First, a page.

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Pamper the palate: Flavors face a meaty problem

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© Reuters. Head chef Brunschweiler shows a hamburger made from pea protein in the Hivauran innovation center in Kemptthal

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By Silke Koltrowitz

ZURICH (Reuters) – In the innovation center of the flavor manufacturer Givaudan near Zurich, the experienced chef Sam Brunschweiler serves a lamb and doner kebab dish that looks and tastes appropriately meaty, but is made from pea protein.

The Swiss company and competitors like International Flavors & Fragrances and Symrise are trying to create the tastiest, plant-based meat alternatives in a market that is growing rapidly due to consumer concerns about health, sustainability and animal welfare.

"A pea tastes like a pea. You put it in a burger, it's not exactly what you'd expect," Givaudan's Savory Flavor Chef Flavio Garofalo told Reuters.

Givaudan is analyzing how fat, protein, sugar and water in meat create different flavors when heated, because "most of the taste comes from cooking," said Garofalo.

Mimicking the conditions in a vessel with non-animal proteins, sugar, and fat – and using less water for roasted flavors and more for cooked flavors – allows specialists to recreate a meaty taste without meat, just as a strawberry taste can be from bananas and apples.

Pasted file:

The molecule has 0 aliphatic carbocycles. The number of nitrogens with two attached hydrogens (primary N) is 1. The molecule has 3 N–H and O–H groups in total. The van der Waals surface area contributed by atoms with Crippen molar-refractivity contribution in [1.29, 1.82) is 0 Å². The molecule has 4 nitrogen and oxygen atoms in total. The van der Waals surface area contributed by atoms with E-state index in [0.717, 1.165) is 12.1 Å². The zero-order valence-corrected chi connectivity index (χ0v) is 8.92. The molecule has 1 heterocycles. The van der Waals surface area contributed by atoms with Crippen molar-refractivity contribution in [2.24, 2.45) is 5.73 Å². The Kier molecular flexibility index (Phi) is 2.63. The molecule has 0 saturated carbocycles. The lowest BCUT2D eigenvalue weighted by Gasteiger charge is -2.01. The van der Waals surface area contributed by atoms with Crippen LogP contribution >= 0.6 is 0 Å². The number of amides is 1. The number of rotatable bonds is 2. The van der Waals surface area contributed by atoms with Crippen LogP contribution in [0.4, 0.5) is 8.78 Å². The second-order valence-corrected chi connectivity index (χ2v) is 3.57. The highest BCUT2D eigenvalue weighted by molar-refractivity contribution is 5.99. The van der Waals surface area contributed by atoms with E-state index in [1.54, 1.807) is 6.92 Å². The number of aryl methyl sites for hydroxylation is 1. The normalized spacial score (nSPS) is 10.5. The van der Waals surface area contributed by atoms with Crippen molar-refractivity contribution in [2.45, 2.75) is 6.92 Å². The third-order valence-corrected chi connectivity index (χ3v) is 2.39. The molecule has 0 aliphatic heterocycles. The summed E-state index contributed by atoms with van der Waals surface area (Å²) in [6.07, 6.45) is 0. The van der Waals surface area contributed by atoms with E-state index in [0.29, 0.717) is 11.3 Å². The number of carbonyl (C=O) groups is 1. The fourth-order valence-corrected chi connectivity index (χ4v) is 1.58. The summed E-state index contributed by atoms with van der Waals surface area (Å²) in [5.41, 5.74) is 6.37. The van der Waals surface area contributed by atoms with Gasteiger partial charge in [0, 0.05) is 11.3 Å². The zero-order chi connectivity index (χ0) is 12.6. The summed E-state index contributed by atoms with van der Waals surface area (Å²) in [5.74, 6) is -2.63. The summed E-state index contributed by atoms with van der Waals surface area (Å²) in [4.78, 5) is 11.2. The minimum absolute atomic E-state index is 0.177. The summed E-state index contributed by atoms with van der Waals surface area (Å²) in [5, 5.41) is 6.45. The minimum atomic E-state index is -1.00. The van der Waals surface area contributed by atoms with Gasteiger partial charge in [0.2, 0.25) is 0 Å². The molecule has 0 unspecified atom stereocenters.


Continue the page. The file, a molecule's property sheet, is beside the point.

The vegetable meat analog market, dominated by Beyond Meat (NASDAQ :), Impossible Foods, and US global food company Nestle, is expected to be worth $ 27 billion by 2025, according to Euromonitor http://blog.euromonitor . com.

TOO MUCH SALT?

Stacy Pyett, who manages a protein program at Wageningen University & Research, said taste houses played a key role in making more palatable, plant-based meat analogues.

Improving the nutritional profile, which usually contains more salt but fewer vitamins and iron than meat, is also challenging.

Pyett said research showed that salt was easier to taste in a juicy sausage than in a dry one, suggesting that improving juiciness in meat analogs could allow for a reduction in added salt.

Garofalo said Givaudan created flavors that made it possible to reduce salt levels by 35-40% while maintaining the taste.

The company has also developed fat encapsulation technology that preserves fat in plant-based burgers while they cook, just like real meat. Typically, with plant-based products, most of the fats melt and flow into the pan.

"Fat is in meat in what are known as fat cells. When the fat melts, it is in a small capsule that only breaks at a certain temperature," said Garofalo.

The technology pending patent would keep the fat in the patty and make it more juicy, allowing for a reduction in fat content of up to 75% and calories by around 35%.

Chantelle Nicholson, a London-based chef who attended Givaudan's Chef & # 39; s Council on Plant-Based Foods last year, said fat encapsulation technology was "a big breakthrough" as fat made meat taste and it still does difficult is to achieve the same depth of taste with herbal alternatives.

Vegetable meat substitutes are also a priority for Givaudan's colleagues Symrise and IFF.

Symrise said it was particularly important to use natural ingredients from sustainable sources because consumers were interested in them. The German group has developed ProtiScan, a process with which taste disorders in foods with vegetable proteins can be quickly identified.

The US-based IFF, which increased its plant footprint by merging with Dupont Nutrition & Biosciences, said it was about to bring technologies to market that improve mouthfeel, texture and use new natural maskers.

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